The administration is working feverishly with supporters to sell the Affordable Care Act, the signature piece of legislation of Barack Obama's presidency.
Expect this full court press on the public right up to Oct. 1, when state-by-state health "exchanges" will start to enroll Americans without employer-based health insurance. The Department of Health and Human Services reportedly has a $75 million public relations budget to spread the word through an all-out media blitz, door-to-door canvassing and public events.
It's no surprise to see President Obama's friends in the entertainment world promoting the law. Appeals have also gone out to the religious community to join the outreach effort for Obamacare. This is more of a challenge since and some church leaders have even actively against parts of the law, including coverage for birth control.
The administration is also seeking the support of professional sports leagues, hoping to enroll a younger and healthier crowd so premiums on the exchange do not soar because of an influx of older, sicker patients. It's not surprising to see a push back by conservative opponents of Obamacare who are urging young people to skip the exchanges altogether, even though doing so would mean incurring the tax penalty for not having insurance coverage.
To make its pitch, The Department of Health and Human Services last week unveiled a video contest designed to persuade skeptical younger Americans to get health coverage.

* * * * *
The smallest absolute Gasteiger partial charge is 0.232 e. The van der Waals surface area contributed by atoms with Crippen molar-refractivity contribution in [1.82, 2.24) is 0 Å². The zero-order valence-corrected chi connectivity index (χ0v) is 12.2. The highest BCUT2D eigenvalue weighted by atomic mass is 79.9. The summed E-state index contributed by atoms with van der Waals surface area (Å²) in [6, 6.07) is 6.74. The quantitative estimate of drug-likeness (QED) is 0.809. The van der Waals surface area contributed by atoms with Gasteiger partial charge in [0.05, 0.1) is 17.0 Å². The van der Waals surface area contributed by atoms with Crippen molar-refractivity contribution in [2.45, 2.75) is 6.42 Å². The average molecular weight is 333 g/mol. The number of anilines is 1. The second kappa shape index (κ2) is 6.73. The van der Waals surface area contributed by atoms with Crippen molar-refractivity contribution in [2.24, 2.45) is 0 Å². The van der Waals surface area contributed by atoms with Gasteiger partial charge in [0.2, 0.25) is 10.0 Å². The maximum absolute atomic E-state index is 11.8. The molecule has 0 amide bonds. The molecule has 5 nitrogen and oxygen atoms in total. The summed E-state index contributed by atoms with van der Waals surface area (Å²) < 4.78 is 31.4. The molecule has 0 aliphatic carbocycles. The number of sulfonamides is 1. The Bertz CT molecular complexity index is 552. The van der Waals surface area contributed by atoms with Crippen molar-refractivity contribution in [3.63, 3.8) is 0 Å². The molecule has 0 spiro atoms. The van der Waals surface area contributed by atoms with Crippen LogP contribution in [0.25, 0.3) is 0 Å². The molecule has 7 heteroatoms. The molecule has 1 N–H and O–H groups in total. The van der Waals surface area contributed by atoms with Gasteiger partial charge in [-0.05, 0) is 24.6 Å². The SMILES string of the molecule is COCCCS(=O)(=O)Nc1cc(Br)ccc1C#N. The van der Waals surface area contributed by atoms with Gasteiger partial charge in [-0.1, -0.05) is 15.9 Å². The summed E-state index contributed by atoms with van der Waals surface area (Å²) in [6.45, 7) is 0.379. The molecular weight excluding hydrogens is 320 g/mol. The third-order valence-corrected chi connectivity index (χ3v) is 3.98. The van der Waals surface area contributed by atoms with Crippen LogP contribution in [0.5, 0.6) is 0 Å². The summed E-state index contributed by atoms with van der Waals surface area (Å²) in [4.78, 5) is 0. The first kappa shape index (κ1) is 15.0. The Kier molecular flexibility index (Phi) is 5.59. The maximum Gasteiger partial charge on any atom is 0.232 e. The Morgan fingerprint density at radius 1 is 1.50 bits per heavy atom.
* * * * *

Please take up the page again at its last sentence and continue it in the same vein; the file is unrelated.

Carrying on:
Participants are encouraged to submit three different types of videos advertising the benefits of the exchanges, including a song, an animated short, or a video designed to convince viewers that they aren't invincible.
Using funds from the Affordable Care Act's education and outreach budget, HHS will award $3,000 each to the creators of the three most popular and persuasive videos, while second and third place winners will get $2,500 each.
The administration came under fire earlier this summer for using a public school in California as a medium to hype Obamcare. The state's health insurance exchange called Covered California announced grants of $37 million on May 14 to promote the law.
The Los Angeles Unified School District was to use a $990,000 grant to train teens to promote ObamaCare to family members. The district listed as a primary outcome for its project, "Teens trained to be messengers to family members."
Taxpayers in that district are seeing the Obamacare blitz from all directions. Besides the media blitz, their taxpayer dollars are paying for the teachers preaching about the benefits of Obamacare to their co-workers and the students. The children then take it home where they can sing the praises of Obamacare to their parents.
This administration is sparing no expense and will use any means to secure a legacy for the Obama years in the White House.
By Jim Zbick